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WinForms FAQ - UI

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We have a small sample that shows how to do this. Download After you download and unzip the sample, build the project. Both the control assembly and a small driver assembly get built. After that add the control to your toolbox using ’Customise toolbox…’. Then drag and drop an instance of the added control onto the form in the driver winforms sub-project. When you select this control the properties window should have a tab with a bitmap ’T’ as shown below.

These are the steps involved. Before following these steps please download and take a look at the sample. That will greatly help when following these steps.

Control related steps

Assume that you have a control that has two sets of properties, one set that you wish to have displayed in the main property tab and another set that you wish to have displayed in the second tab.

  • Mark those properties that you wish to display in the first tab with the BrowsableAttribute to true.
  • Mark those properties that you wish to display in the second tab with the BrowsableAttribute set to false. Create another attribute. Name it anything you want and give it a single boolean property. Initialize this property to true.

Other steps

  • Derive a class from System.Windows.Forms.PropertyGridInternal.PropertiesTab. You have to override a few methods. The most important of these is GetProperties. We override GetProperties as shown below to use our CustomAttribute as the filtering attribute instead of the BrowsableAttribute that the PropertyGrid uses by default.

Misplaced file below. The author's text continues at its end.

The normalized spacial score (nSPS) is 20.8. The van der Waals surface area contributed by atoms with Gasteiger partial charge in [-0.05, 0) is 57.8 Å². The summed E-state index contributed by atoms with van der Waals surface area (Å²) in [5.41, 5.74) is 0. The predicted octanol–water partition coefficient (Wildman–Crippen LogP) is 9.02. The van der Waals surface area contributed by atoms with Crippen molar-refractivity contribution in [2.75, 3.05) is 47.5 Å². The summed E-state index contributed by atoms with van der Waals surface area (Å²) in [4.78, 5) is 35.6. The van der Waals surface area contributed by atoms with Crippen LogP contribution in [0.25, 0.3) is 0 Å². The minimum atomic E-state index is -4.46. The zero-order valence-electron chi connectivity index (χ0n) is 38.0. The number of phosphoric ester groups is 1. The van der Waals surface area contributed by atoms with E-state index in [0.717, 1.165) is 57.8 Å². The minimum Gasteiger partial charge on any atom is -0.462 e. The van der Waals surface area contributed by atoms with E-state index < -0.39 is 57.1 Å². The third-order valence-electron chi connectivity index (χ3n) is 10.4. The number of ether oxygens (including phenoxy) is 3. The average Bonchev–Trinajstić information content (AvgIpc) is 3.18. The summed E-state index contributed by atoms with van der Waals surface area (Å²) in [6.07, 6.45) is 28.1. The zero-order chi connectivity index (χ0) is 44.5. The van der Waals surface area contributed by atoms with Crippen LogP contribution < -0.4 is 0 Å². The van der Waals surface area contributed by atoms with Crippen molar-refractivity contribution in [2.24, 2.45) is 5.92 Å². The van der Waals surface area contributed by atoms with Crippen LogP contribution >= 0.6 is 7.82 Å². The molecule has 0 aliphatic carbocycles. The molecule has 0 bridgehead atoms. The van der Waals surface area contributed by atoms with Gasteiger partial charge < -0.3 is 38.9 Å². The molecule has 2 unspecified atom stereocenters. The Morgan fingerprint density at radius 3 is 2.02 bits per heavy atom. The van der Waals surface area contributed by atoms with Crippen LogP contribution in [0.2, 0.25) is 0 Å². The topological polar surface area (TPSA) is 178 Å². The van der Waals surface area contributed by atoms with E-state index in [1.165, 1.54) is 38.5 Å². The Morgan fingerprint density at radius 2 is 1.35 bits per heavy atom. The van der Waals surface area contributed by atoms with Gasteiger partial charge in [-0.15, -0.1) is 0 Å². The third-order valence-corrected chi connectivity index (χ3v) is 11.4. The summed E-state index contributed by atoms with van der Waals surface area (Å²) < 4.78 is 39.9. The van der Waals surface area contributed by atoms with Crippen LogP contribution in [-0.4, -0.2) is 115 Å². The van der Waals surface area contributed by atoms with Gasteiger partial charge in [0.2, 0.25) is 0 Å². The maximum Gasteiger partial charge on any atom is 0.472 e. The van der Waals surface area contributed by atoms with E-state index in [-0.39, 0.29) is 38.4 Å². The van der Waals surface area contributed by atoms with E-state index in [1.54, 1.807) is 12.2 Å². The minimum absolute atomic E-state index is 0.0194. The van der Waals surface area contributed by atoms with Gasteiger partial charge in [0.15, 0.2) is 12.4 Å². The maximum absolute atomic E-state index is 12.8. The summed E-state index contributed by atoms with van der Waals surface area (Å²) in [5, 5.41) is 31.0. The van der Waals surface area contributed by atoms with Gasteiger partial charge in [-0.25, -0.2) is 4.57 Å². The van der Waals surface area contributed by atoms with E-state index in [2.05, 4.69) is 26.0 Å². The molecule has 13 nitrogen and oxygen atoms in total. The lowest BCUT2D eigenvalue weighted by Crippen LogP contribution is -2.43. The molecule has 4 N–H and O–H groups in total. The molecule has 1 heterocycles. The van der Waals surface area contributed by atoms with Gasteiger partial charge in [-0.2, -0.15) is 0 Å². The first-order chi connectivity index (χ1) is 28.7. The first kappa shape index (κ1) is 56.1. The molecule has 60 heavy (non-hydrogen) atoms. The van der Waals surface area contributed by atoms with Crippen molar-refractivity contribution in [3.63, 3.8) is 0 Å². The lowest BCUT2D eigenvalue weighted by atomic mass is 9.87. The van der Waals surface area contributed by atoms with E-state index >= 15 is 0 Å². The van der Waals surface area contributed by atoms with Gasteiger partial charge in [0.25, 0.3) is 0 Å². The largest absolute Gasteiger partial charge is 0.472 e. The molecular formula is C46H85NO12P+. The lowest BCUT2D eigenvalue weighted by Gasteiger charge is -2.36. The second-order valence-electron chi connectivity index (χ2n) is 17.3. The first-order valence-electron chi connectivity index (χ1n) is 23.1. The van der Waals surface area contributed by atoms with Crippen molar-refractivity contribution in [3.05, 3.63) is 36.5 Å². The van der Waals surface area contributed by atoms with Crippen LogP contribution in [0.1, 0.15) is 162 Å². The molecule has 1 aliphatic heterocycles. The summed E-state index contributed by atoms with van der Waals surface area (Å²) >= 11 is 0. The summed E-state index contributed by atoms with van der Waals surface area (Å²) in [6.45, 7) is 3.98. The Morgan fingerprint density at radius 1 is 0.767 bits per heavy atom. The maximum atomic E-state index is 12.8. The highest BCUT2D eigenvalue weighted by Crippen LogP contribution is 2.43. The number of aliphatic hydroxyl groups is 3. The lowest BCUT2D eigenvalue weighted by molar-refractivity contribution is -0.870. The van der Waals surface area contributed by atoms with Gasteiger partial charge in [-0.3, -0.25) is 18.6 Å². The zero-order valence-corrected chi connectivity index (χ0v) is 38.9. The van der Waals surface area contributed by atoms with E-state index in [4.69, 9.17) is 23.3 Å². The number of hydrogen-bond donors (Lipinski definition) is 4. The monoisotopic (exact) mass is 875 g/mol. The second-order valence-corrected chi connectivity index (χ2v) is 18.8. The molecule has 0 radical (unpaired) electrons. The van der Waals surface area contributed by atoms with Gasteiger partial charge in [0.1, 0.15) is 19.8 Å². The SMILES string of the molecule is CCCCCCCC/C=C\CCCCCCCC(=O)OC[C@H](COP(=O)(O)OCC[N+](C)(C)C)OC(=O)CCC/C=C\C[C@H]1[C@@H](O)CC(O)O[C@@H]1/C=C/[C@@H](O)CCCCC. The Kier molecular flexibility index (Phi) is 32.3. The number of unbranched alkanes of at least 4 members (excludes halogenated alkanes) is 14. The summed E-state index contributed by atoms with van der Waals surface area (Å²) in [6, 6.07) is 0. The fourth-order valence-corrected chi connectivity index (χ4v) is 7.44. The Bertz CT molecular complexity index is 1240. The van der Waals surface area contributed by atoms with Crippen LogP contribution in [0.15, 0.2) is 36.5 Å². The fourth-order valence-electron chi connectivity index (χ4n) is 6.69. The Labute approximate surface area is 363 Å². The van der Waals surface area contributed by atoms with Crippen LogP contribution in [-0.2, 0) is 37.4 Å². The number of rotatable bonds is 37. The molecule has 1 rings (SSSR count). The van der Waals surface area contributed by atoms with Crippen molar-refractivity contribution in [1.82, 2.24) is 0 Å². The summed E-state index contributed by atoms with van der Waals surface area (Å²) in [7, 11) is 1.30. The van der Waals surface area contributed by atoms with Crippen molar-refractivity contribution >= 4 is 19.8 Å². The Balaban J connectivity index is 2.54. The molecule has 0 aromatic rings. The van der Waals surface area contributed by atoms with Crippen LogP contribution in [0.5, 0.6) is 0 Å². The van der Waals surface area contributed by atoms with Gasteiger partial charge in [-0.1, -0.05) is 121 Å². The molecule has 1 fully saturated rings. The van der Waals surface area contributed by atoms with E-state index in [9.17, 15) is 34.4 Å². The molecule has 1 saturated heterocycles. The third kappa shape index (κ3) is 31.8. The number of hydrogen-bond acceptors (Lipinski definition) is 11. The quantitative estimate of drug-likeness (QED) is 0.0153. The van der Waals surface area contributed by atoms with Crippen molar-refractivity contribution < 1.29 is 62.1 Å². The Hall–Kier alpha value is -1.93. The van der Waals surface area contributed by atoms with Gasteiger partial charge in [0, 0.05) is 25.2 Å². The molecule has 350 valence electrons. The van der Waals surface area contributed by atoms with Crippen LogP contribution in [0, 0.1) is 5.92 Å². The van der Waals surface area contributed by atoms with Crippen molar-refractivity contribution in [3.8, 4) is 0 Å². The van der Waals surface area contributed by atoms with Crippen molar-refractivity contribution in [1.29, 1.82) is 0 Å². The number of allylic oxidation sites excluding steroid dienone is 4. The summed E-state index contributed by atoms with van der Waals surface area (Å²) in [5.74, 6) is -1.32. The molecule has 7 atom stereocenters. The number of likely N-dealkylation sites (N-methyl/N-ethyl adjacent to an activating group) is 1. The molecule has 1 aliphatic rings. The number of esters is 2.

public override PropertyDescriptorCollection GetProperties(ITypeDescriptorContext context, object component, Attribute[] attrs)
          return TypeDescriptor.GetProperties(component, new Attribute[]
            {new BrowsableAttribute(false), new CustomTabDisplayAttribute(true)});
  • Create a embedded resource bitmap with the same name as the derived tab’s type. This bitmap had to be 16×16.

A brief note of explanation on the sample. The sample shows a user control that displays its own tab for some properties. These properties are marked with the filtering attribute, CustomTabDisplayAttribute. The rest of the properties are just displayed in the normal property tab and need no special attention.

To get a deeper understanding of how this works, please refer to these FAQs on TypeConverters and TypeDescriptors.


Set the Browsable attribute on the new property that hides the existing one. Here is a code snippet that hides the WordWrap property in the derived TextBox.

public class MyTextBox : TextBox
	public new bool WordWrap
		get{ return false;} //always false

Public Class MyTextBox
	Inherits TextBox
	Public Shadows Property WordWrap() As Boolean
			Return False ’always false
		End Get
		Set ’empty
		End Set
	End Property
End Class ’MyTextBox 

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